Archive for the ‘Metal – DVD’ Category

gusano).jpg***This review is regarding the single disc, UK Blu-Ray version only. Which contains the full uninterrupted concert only, with no special features or documentary footage.***

Now, you might be thinking ‘I’ve already got three Slipknot videos with concert footage on them’ if you already own Disasterpeices live in London from the Iowa touring cycle, (Sic)nesses live at Download festival 2009 on their first headline performance there during the All Hope Is Gone touring cycle, and the 2nd disc of the documentary release Voliminal Inside The Nine which had a smattering of live tracks from different dates and locations during the Vol. 3 touring cycle.

So what has Day Of The Gusano got to separate it from the others and make it worth buying as well? Well; first off, it is their first official concert video with the new rhythm section of Jay and Alex on drums and bass. Its their first ever show in Mexico City and the fans are energetic and grateful. Its their first video of a Knotfest performance and features all the associated spectacle and backdrops. It has songs from the .5 The Gray Chapter album, which obviously none of the previous videos will have had.

Comparing it to their other DVDs, there are 11 songs here that aren’t on Disaterpieces, including the rarely played ‘Metabolic’ off of Iowa, and ‘Me Inside’ & ‘Prosthetics’ off of the debut. There are 6 songs here that aren’t on (Sic)nesses at Download ’09. Compared to Voliminal‘s concert section, well, its a full length concert in a single location not just 9 random tracks from various locations, and none of it is in black & white.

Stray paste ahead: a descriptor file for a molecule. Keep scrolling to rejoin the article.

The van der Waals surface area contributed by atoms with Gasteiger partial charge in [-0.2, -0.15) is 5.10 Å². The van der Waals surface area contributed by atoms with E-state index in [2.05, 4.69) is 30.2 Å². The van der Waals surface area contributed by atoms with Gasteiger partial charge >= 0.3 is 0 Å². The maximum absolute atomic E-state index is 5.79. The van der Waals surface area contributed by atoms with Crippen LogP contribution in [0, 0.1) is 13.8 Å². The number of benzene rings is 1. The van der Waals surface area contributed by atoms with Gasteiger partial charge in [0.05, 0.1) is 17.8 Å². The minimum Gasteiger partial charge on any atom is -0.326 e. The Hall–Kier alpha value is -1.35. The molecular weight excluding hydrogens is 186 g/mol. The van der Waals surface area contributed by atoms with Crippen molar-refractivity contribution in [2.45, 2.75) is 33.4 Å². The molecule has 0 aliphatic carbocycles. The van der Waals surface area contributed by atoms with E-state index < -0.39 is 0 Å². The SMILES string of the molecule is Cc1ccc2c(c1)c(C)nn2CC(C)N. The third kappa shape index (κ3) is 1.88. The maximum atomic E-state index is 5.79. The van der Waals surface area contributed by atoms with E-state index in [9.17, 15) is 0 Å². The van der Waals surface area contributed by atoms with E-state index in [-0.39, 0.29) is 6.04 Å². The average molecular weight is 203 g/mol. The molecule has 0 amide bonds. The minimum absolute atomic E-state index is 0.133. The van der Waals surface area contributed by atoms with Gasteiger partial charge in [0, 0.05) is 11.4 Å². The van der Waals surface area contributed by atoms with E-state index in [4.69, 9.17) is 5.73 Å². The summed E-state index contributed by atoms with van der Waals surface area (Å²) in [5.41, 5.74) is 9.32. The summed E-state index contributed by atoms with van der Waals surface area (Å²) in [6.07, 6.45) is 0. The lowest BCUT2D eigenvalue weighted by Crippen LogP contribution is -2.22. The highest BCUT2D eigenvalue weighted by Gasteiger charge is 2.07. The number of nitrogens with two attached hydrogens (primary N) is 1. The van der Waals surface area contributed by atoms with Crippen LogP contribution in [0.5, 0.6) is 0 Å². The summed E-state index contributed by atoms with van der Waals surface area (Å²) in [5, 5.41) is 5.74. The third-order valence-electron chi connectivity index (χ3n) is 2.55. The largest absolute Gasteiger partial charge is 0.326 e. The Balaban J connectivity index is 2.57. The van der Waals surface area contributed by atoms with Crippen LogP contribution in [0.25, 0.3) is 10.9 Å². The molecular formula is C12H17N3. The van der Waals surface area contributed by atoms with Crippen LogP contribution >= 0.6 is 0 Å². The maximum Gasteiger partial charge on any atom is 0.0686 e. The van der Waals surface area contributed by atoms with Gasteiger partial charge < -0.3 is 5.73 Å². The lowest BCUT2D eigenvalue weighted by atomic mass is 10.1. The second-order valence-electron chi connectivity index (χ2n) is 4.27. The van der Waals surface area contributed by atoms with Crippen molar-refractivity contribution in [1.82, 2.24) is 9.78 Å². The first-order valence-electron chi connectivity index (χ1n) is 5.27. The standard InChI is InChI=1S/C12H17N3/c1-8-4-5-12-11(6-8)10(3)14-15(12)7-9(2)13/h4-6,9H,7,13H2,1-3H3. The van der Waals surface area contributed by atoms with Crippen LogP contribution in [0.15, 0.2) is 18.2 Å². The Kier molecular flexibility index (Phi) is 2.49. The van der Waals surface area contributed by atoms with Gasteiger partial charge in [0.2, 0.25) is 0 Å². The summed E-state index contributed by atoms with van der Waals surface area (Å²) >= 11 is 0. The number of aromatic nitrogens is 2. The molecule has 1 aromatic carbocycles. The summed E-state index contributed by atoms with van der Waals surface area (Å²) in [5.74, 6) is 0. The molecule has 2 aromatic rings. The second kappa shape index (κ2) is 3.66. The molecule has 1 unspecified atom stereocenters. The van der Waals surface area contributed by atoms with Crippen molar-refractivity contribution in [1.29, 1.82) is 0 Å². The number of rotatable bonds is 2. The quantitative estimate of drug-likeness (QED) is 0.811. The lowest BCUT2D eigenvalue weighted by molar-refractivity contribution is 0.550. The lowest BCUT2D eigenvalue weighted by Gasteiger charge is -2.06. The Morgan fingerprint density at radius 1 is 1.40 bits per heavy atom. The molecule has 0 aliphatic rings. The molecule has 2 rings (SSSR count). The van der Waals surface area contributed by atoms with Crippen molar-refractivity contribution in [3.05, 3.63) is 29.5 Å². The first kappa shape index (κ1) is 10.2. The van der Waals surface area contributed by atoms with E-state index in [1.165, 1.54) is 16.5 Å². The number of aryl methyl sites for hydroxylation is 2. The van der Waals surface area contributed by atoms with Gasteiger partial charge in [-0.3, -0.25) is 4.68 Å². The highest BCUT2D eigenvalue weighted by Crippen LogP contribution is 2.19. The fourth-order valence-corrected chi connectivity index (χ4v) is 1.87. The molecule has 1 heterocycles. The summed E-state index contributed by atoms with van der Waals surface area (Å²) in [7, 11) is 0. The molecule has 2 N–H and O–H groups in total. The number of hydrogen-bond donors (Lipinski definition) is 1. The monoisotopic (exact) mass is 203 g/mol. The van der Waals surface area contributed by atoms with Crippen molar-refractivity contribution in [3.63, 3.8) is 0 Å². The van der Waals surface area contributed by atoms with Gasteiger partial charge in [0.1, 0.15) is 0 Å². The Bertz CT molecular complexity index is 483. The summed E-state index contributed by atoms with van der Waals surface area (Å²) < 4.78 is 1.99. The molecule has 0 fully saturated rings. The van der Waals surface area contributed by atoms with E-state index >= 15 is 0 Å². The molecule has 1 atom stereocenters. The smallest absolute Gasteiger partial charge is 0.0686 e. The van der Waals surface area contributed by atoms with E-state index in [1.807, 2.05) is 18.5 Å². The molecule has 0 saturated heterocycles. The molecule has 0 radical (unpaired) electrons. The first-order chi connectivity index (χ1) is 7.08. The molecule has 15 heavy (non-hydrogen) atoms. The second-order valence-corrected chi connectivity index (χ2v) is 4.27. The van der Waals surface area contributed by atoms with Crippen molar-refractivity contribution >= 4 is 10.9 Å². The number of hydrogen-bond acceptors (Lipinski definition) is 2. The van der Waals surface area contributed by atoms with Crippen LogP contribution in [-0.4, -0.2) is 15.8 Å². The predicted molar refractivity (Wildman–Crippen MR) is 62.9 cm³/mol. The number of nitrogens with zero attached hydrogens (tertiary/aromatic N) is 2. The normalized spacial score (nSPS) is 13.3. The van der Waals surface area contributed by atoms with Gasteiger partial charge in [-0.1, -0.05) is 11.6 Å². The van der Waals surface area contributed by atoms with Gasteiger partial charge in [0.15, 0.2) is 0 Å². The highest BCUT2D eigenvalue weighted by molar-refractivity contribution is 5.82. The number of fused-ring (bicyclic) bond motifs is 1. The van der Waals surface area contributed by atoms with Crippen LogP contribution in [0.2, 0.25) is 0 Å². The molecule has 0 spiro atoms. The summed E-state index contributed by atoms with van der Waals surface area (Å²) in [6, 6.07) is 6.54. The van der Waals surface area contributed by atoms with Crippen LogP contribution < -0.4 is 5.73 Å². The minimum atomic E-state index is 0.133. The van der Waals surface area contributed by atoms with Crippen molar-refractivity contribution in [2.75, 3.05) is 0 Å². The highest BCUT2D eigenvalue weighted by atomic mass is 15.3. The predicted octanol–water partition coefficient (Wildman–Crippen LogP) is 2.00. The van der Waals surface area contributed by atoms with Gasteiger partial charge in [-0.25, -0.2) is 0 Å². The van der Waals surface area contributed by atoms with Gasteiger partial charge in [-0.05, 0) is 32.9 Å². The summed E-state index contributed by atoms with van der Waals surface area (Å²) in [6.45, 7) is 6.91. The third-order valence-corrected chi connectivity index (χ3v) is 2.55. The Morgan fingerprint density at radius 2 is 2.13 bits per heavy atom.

So, onto ‘Gusano itself. (If you didn’t know already or bother to google that, its Spanish for ‘Maggots’ by the way, which makes sense, since y’know, they call their fans ‘Maggots’ and its filmed in Mexico). The audio visual quality of the release is really high. The picture quality, camera work, variety of shots, editing and general watching experience of the concert are the best that Slipknot have had to date. It is beautiful to look at, and there’s nothing distracting or interrupting about the editing. The performance visually has lots of pyro and fireworks and big backdrops and set pieces, fancy lighting. There’s  generally lots going on up there on stage… its big and flashy and never boring.

The mix and production are very good. The only niggle is that Corey’s vocals are a bit lower in the mix than any previous live efforts from the band, but that’s real nitpicking. Otherwise, the instruments are really clear and well balanced, you can make the kick drum out clearly in all situations, and its even easier to hear Craig and Sid’s stuff than usual too which helps you notice them a bit better. If there’s a key riff or drum fill or whatever its given priority and generally its all beefy, heavy and just plain well put together.